LL.M. in Labor and Employment Law

Employment relations in the 21st century are the focus of Wayne Law's Labor and Employment Law LL.M. This area includes labor unions, employee benefits, anti-discrimination law and other employer compliance issues. Our graduates work for all types of employers, including corporations, government entities, law firms, and labor unions and tax-exempt organizations advocating for workers.

When to start

We encourage you to enroll in fall semester to participate in fall orientation and register for foundational courses that are often prerequisites for advanced study.

Length of program

Full time: One year (often including summer work on master's thesis)
Part time: Two or more years
Maximum permitted length: Six years, unless extended by the director of graduate studies

Courses (24 credits)

Required: You must take Labor Law and at least one course in employment law.
Electives: You may choose from a wide array of approved courses, including courses in the Department of Employment and Labor Relations, with the consent of the director.

Thesis (2 or 3 credits)

Your thesis demonstrates your expertise, with a well-researched legal article on a significant topic.

Practical skills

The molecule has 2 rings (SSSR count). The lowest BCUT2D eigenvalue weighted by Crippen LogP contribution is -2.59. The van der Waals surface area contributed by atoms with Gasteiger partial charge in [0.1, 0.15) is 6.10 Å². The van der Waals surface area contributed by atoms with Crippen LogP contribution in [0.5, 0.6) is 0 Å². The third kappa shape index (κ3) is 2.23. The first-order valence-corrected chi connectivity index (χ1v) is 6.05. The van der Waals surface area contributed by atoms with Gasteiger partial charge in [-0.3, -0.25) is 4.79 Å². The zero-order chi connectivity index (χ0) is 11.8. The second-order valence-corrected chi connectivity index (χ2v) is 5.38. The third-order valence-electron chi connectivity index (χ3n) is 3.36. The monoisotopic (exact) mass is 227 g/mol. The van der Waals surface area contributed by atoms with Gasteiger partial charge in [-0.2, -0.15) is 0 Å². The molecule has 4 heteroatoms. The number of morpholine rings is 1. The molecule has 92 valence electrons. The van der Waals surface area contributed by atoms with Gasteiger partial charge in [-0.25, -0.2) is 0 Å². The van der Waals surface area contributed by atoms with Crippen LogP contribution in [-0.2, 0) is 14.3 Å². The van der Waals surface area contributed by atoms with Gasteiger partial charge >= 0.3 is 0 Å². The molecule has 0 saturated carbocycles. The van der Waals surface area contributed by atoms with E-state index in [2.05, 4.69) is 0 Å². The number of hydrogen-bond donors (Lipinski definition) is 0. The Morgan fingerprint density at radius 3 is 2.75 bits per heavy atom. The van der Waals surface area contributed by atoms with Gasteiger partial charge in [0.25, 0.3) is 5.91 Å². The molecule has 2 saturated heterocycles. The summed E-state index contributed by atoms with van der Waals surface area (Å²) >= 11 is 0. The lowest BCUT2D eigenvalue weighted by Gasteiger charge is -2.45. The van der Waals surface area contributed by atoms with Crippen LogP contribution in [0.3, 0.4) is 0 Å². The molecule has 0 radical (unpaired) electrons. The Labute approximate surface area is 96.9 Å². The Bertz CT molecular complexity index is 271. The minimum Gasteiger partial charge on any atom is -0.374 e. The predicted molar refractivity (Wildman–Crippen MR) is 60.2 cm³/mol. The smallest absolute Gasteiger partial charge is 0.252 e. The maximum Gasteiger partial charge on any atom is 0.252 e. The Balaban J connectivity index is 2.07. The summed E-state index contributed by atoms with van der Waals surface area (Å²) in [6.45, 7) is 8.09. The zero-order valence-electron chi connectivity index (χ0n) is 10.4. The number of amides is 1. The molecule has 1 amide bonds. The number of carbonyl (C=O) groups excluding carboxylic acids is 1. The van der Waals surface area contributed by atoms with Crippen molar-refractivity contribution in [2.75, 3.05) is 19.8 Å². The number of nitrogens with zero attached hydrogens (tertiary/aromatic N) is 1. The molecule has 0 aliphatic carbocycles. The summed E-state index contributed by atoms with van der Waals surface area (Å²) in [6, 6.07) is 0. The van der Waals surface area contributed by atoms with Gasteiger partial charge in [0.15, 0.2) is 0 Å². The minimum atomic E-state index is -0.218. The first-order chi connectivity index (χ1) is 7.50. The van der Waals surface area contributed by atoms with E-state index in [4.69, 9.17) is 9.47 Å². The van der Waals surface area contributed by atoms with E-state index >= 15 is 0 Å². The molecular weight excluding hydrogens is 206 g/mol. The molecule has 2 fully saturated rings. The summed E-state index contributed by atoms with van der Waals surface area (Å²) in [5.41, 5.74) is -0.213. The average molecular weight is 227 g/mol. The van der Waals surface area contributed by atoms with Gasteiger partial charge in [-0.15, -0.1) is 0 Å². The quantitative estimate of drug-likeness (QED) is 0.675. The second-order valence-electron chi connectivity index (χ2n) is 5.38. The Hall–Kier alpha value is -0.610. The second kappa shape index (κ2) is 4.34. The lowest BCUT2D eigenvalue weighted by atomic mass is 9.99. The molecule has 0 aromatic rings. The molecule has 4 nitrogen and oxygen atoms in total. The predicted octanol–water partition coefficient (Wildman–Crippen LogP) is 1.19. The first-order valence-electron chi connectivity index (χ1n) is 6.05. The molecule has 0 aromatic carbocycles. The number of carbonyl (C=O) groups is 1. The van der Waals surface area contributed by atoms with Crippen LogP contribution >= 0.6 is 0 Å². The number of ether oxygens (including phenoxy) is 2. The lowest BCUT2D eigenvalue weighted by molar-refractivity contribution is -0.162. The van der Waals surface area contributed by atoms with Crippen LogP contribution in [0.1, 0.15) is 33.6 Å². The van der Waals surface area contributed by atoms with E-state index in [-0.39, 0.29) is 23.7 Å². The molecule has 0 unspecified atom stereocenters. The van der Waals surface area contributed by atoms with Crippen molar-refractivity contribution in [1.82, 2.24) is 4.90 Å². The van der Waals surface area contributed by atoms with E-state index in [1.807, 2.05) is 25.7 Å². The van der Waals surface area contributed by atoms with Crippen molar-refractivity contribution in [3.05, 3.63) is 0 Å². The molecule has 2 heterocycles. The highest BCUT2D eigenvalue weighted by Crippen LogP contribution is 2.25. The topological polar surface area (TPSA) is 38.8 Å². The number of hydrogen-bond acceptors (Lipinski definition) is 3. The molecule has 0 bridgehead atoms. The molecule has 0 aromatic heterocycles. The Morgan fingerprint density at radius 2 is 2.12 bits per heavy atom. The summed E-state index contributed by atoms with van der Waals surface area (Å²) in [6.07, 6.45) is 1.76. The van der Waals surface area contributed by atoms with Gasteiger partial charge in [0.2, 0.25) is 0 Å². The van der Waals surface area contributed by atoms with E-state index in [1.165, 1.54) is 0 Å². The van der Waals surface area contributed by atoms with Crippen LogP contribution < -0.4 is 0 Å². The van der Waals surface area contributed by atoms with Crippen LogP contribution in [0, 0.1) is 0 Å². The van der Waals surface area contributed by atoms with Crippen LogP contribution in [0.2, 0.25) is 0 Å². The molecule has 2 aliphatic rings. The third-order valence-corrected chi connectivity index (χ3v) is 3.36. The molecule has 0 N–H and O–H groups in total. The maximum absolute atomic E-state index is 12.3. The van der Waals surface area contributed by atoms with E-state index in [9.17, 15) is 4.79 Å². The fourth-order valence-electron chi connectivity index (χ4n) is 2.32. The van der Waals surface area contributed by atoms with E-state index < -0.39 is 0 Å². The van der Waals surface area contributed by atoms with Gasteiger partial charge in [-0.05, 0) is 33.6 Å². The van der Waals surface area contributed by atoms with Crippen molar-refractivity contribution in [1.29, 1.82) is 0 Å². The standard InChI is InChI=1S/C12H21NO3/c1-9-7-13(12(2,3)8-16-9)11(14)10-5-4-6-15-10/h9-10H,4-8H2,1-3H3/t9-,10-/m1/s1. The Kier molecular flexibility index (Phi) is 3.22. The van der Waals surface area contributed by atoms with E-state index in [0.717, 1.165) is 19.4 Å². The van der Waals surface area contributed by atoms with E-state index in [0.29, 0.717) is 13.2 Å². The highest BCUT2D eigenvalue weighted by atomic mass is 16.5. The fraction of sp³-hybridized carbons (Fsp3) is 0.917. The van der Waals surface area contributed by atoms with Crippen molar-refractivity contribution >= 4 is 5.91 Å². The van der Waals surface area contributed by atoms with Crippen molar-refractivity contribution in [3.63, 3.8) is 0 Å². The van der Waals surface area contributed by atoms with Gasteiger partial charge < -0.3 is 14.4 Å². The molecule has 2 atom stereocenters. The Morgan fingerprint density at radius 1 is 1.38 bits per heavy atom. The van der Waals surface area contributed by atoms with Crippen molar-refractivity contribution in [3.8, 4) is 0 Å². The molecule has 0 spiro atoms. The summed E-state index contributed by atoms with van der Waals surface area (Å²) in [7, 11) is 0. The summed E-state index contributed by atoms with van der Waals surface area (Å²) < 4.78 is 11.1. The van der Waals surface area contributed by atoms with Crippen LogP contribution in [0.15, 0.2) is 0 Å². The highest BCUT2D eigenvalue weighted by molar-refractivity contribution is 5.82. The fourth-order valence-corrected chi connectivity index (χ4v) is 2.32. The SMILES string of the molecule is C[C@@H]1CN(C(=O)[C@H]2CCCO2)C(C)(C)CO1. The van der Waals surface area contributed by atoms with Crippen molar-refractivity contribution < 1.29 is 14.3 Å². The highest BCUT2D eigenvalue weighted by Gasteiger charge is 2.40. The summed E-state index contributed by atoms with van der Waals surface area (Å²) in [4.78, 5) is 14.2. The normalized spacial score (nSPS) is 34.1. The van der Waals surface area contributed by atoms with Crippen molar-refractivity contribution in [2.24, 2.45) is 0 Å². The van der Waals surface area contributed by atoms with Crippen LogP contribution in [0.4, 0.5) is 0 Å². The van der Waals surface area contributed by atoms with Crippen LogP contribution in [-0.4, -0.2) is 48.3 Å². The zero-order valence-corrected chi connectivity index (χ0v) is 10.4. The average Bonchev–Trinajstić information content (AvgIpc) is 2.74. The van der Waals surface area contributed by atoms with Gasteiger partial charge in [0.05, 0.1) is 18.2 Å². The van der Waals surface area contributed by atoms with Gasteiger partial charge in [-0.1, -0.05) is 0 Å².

Externships and clinics offer opportunities to hone skills permitting you to step into practice.

Career paths

  • Human resources offices
  • Union advisers, union organizers, union lawyers
  • Arbitrators, mediators/negotiators in union collective bargaining environments
  • Law firms or sole practitioner (employer compliance or union representation)
  • Equal Employment Opportunity Commission, Occupational Safety and Health Administration and other federal agencies dealing with discrimination in employment
  • Law firm hiring offices

More information


Key Faculty

Photo of Kingsley R. Browne Professor Kingsley R. Browne
A Wayne Law professor for more than 25 years and author of two books, he specialized in labor and employment law as a law firm partner and clerked for Justice Byron White of the U.S. Supreme Court.
Photo of Sanjukta Paul Assistant Professor Sanjukta Paul 
Her current research involves antitrust law, workers and collective action. She previously served as the David J. Epstein Fellow in Public Interest Law & Policy at UCLA Law School. There she designed and taught the Workers Rights Litigation Clinic.
Part-time Professor Joseph P. Canfield
He is a senior field attorney with Region 7 of the National Labor Relations Board.





Training the next generation of lawyers, advocates and leaders